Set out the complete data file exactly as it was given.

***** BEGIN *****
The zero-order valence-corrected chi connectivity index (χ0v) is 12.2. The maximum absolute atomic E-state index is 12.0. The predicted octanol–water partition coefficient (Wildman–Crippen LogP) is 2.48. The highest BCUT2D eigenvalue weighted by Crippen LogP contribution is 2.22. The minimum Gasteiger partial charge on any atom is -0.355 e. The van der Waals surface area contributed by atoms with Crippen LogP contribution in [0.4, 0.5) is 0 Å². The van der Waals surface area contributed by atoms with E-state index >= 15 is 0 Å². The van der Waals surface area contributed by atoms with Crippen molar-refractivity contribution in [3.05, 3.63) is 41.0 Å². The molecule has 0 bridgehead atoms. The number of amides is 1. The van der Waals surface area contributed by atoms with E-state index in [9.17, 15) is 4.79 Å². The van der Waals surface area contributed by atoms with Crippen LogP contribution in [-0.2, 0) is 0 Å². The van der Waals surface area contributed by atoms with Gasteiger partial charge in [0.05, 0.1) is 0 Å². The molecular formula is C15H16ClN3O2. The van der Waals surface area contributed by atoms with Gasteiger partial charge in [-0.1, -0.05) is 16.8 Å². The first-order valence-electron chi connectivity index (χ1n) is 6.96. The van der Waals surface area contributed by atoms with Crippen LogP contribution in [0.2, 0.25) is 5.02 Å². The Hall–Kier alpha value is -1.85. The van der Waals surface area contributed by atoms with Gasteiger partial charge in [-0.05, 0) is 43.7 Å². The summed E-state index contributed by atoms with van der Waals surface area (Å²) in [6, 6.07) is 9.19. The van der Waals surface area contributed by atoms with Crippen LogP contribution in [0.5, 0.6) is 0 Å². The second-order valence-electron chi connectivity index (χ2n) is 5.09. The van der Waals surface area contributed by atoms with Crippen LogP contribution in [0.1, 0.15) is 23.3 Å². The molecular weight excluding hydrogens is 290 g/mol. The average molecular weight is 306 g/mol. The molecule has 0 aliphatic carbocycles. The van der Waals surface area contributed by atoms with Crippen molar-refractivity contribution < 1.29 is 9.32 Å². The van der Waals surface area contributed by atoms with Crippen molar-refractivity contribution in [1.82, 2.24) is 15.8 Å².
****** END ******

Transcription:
The zero-order valence-corrected chi connectivity index (χ0v) is 12.2. The maximum absolute atomic E-state index is 12.0. The predicted octanol–water partition coefficient (Wildman–Crippen LogP) is 2.48. The highest BCUT2D eigenvalue weighted by Crippen LogP contribution is 2.22. The minimum Gasteiger partial charge on any atom is -0.355 e. The van der Waals surface area contributed by atoms with Crippen LogP contribution in [0.4, 0.5) is 0 Å². The van der Waals surface area contributed by atoms with E-state index >= 15 is 0 Å². The van der Waals surface area contributed by atoms with Crippen molar-refractivity contribution in [3.05, 3.63) is 41.0 Å². The molecule has 0 bridgehead atoms. The number of amides is 1. The van der Waals surface area contributed by atoms with E-state index in [9.17, 15) is 4.79 Å². The van der Waals surface area contributed by atoms with Crippen LogP contribution in [-0.2, 0) is 0 Å². The van der Waals surface area contributed by atoms with Gasteiger partial charge in [0.05, 0.1) is 0 Å². The molecular formula is C15H16ClN3O2. The van der Waals surface area contributed by atoms with Gasteiger partial charge in [-0.1, -0.05) is 16.8 Å². The first-order valence-electron chi connectivity index (χ1n) is 6.96. The van der Waals surface area contributed by atoms with Crippen LogP contribution in [0.2, 0.25) is 5.02 Å². The Hall–Kier alpha value is -1.85. The van der Waals surface area contributed by atoms with Gasteiger partial charge in [-0.05, 0) is 43.7 Å². The summed E-state index contributed by atoms with van der Waals surface area (Å²) in [6, 6.07) is 9.19. The van der Waals surface area contributed by atoms with Crippen LogP contribution in [0.5, 0.6) is 0 Å². The second-order valence-electron chi connectivity index (χ2n) is 5.09. The van der Waals surface area contributed by atoms with Crippen LogP contribution in [0.1, 0.15) is 23.3 Å². The molecular weight excluding hydrogens is 290 g/mol. The average molecular weight is 306 g/mol. The molecule has 0 aliphatic carbocycles. The van der Waals surface area contributed by atoms with Crippen molar-refractivity contribution < 1.29 is 9.32 Å². The van der Waals surface area contributed by atoms with Crippen molar-refractivity contribution in [1.82, 2.24) is 15.8 Å².